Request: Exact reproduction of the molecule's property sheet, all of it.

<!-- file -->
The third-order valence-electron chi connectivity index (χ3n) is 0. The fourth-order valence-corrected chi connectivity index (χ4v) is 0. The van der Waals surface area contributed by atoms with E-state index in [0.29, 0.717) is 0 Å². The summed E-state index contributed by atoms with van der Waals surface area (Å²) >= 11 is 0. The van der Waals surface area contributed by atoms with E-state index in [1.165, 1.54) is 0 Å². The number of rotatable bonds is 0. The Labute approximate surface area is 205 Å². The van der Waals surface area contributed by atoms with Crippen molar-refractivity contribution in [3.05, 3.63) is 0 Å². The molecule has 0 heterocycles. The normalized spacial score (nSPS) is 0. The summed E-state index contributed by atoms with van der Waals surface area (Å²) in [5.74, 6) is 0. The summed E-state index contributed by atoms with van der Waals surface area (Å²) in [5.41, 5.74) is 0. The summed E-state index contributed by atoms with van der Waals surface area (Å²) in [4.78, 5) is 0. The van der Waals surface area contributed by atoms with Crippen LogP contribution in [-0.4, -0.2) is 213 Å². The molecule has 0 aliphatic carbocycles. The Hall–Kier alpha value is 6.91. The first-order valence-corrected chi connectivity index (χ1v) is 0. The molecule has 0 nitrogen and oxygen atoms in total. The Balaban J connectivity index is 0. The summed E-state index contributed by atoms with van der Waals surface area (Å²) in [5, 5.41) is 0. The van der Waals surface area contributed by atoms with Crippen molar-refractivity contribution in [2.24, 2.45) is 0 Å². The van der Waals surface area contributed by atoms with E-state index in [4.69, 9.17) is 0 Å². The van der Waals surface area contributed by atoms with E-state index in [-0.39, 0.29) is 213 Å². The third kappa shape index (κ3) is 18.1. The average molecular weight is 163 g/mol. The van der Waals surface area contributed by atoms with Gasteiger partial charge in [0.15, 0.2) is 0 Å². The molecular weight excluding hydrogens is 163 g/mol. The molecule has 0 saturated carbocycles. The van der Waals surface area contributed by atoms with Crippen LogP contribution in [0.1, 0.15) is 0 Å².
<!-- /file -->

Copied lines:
The third-order valence-electron chi connectivity index (χ3n) is 0. The fourth-order valence-corrected chi connectivity index (χ4v) is 0. The van der Waals surface area contributed by atoms with E-state index in [0.29, 0.717) is 0 Å². The summed E-state index contributed by atoms with van der Waals surface area (Å²) >= 11 is 0. The van der Waals surface area contributed by atoms with E-state index in [1.165, 1.54) is 0 Å². The number of rotatable bonds is 0. The Labute approximate surface area is 205 Å². The van der Waals surface area contributed by atoms with Crippen molar-refractivity contribution in [3.05, 3.63) is 0 Å². The molecule has 0 heterocycles. The normalized spacial score (nSPS) is 0. The summed E-state index contributed by atoms with van der Waals surface area (Å²) in [5.74, 6) is 0. The summed E-state index contributed by atoms with van der Waals surface area (Å²) in [5.41, 5.74) is 0. The summed E-state index contributed by atoms with van der Waals surface area (Å²) in [4.78, 5) is 0. The van der Waals surface area contributed by atoms with Crippen LogP contribution in [-0.4, -0.2) is 213 Å². The molecule has 0 aliphatic carbocycles. The Hall–Kier alpha value is 6.91. The first-order valence-corrected chi connectivity index (χ1v) is 0. The molecule has 0 nitrogen and oxygen atoms in total. The Balaban J connectivity index is 0. The summed E-state index contributed by atoms with van der Waals surface area (Å²) in [5, 5.41) is 0. The van der Waals surface area contributed by atoms with Crippen molar-refractivity contribution in [2.24, 2.45) is 0 Å². The van der Waals surface area contributed by atoms with E-state index in [4.69, 9.17) is 0 Å². The van der Waals surface area contributed by atoms with E-state index in [-0.39, 0.29) is 213 Å². The third kappa shape index (κ3) is 18.1. The average molecular weight is 163 g/mol. The van der Waals surface area contributed by atoms with Gasteiger partial charge in [0.15, 0.2) is 0 Å². The molecular weight excluding hydrogens is 163 g/mol. The molecule has 0 saturated carbocycles. The van der Waals surface area contributed by atoms with Crippen LogP contribution in [0.1, 0.15) is 0 Å².